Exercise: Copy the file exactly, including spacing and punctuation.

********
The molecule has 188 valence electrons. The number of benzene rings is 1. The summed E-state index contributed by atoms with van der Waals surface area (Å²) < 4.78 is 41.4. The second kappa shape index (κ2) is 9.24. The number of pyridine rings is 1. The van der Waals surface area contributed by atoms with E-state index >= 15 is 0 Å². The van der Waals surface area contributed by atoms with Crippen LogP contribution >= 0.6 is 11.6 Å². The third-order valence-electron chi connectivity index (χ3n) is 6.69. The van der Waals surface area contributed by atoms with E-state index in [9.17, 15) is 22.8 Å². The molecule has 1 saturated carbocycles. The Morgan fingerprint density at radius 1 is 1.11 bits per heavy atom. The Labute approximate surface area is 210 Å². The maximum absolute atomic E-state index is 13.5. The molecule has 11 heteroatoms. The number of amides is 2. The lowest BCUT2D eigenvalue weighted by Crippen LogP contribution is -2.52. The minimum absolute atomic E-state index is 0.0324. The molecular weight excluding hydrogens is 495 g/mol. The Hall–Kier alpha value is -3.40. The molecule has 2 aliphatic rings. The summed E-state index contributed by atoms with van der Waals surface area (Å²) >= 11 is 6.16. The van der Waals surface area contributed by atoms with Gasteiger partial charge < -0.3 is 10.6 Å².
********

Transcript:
The molecule has 188 valence electrons. The number of benzene rings is 1. The summed E-state index contributed by atoms with van der Waals surface area (Å²) < 4.78 is 41.4. The second kappa shape index (κ2) is 9.24. The number of pyridine rings is 1. The van der Waals surface area contributed by atoms with E-state index >= 15 is 0 Å². The van der Waals surface area contributed by atoms with Crippen LogP contribution >= 0.6 is 11.6 Å². The third-order valence-electron chi connectivity index (χ3n) is 6.69. The van der Waals surface area contributed by atoms with E-state index in [9.17, 15) is 22.8 Å². The molecule has 1 saturated carbocycles. The Morgan fingerprint density at radius 1 is 1.11 bits per heavy atom. The Labute approximate surface area is 210 Å². The maximum absolute atomic E-state index is 13.5. The molecule has 11 heteroatoms. The number of amides is 2. The lowest BCUT2D eigenvalue weighted by Crippen LogP contribution is -2.52. The minimum absolute atomic E-state index is 0.0324. The molecular weight excluding hydrogens is 495 g/mol. The Hall–Kier alpha value is -3.40. The molecule has 2 aliphatic rings. The summed E-state index contributed by atoms with van der Waals surface area (Å²) >= 11 is 6.16. The van der Waals surface area contributed by atoms with Gasteiger partial charge < -0.3 is 10.6 Å².